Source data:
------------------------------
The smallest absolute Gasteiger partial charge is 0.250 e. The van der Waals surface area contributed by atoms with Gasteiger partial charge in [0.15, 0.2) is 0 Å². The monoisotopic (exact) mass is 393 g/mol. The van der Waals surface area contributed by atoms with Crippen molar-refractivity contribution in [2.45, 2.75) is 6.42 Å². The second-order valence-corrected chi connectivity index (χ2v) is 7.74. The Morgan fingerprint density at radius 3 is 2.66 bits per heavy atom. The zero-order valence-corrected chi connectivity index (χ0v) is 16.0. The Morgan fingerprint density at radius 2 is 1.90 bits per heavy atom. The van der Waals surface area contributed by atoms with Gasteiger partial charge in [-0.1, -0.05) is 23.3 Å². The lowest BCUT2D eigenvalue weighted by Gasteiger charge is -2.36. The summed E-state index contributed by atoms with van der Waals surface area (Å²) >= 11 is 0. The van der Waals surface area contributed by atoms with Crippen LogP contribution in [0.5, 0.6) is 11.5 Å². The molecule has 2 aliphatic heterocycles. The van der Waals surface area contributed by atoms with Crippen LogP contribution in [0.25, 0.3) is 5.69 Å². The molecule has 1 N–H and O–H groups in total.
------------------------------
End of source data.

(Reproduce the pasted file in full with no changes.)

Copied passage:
The smallest absolute Gasteiger partial charge is 0.250 e. The van der Waals surface area contributed by atoms with Gasteiger partial charge in [0.15, 0.2) is 0 Å². The monoisotopic (exact) mass is 393 g/mol. The van der Waals surface area contributed by atoms with Crippen molar-refractivity contribution in [2.45, 2.75) is 6.42 Å². The second-order valence-corrected chi connectivity index (χ2v) is 7.74. The Morgan fingerprint density at radius 3 is 2.66 bits per heavy atom. The zero-order valence-corrected chi connectivity index (χ0v) is 16.0. The Morgan fingerprint density at radius 2 is 1.90 bits per heavy atom. The van der Waals surface area contributed by atoms with Gasteiger partial charge in [-0.1, -0.05) is 23.3 Å². The lowest BCUT2D eigenvalue weighted by Gasteiger charge is -2.36. The summed E-state index contributed by atoms with van der Waals surface area (Å²) >= 11 is 0. The van der Waals surface area contributed by atoms with Crippen LogP contribution in [0.5, 0.6) is 11.5 Å². The molecule has 2 aliphatic heterocycles. The van der Waals surface area contributed by atoms with Crippen LogP contribution in [0.25, 0.3) is 5.69 Å². The molecule has 1 N–H and O–H groups in total.